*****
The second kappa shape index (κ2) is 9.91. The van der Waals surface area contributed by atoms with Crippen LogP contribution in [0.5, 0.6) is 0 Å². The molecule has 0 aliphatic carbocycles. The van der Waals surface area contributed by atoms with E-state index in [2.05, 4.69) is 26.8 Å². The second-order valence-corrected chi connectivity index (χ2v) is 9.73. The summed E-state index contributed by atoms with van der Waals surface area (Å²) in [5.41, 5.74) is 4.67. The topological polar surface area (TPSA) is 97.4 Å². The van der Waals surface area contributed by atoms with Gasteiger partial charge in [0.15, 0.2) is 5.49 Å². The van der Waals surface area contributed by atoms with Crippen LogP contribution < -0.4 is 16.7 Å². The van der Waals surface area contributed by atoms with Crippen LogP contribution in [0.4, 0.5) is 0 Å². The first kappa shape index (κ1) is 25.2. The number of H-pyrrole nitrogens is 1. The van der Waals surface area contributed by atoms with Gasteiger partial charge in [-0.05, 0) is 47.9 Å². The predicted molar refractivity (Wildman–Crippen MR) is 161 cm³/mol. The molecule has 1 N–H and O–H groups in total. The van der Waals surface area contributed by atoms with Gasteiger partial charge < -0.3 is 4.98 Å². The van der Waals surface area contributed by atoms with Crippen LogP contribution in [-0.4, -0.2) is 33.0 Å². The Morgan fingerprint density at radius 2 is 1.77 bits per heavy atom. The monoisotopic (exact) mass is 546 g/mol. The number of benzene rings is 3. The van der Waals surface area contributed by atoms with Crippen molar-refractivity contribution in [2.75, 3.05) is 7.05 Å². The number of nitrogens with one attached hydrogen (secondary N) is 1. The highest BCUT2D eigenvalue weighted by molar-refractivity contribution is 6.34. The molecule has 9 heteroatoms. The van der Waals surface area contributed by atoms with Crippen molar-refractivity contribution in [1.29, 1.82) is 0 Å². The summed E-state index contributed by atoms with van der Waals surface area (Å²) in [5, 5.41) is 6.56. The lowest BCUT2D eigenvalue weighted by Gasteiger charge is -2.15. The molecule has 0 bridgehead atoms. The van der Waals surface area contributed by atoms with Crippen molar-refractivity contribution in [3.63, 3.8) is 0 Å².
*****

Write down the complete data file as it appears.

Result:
The second kappa shape index (κ2) is 9.91. The van der Waals surface area contributed by atoms with Crippen LogP contribution in [0.5, 0.6) is 0 Å². The molecule has 0 aliphatic carbocycles. The van der Waals surface area contributed by atoms with E-state index in [2.05, 4.69) is 26.8 Å². The second-order valence-corrected chi connectivity index (χ2v) is 9.73. The summed E-state index contributed by atoms with van der Waals surface area (Å²) in [5.41, 5.74) is 4.67. The topological polar surface area (TPSA) is 97.4 Å². The van der Waals surface area contributed by atoms with Gasteiger partial charge in [0.15, 0.2) is 5.49 Å². The van der Waals surface area contributed by atoms with Crippen LogP contribution < -0.4 is 16.7 Å². The van der Waals surface area contributed by atoms with Crippen LogP contribution in [0.4, 0.5) is 0 Å². The first kappa shape index (κ1) is 25.2. The number of H-pyrrole nitrogens is 1. The van der Waals surface area contributed by atoms with Gasteiger partial charge in [-0.05, 0) is 47.9 Å². The predicted molar refractivity (Wildman–Crippen MR) is 161 cm³/mol. The molecule has 1 N–H and O–H groups in total. The van der Waals surface area contributed by atoms with Gasteiger partial charge < -0.3 is 4.98 Å². The van der Waals surface area contributed by atoms with Crippen LogP contribution in [-0.4, -0.2) is 33.0 Å². The Morgan fingerprint density at radius 2 is 1.77 bits per heavy atom. The monoisotopic (exact) mass is 546 g/mol. The number of benzene rings is 3. The van der Waals surface area contributed by atoms with Crippen molar-refractivity contribution in [2.75, 3.05) is 7.05 Å². The number of nitrogens with one attached hydrogen (secondary N) is 1. The highest BCUT2D eigenvalue weighted by molar-refractivity contribution is 6.34. The molecule has 9 heteroatoms. The van der Waals surface area contributed by atoms with Crippen molar-refractivity contribution in [1.29, 1.82) is 0 Å². The summed E-state index contributed by atoms with van der Waals surface area (Å²) in [5, 5.41) is 6.56. The lowest BCUT2D eigenvalue weighted by Gasteiger charge is -2.15. The molecule has 0 bridgehead atoms. The van der Waals surface area contributed by atoms with Crippen molar-refractivity contribution in [3.63, 3.8) is 0 Å².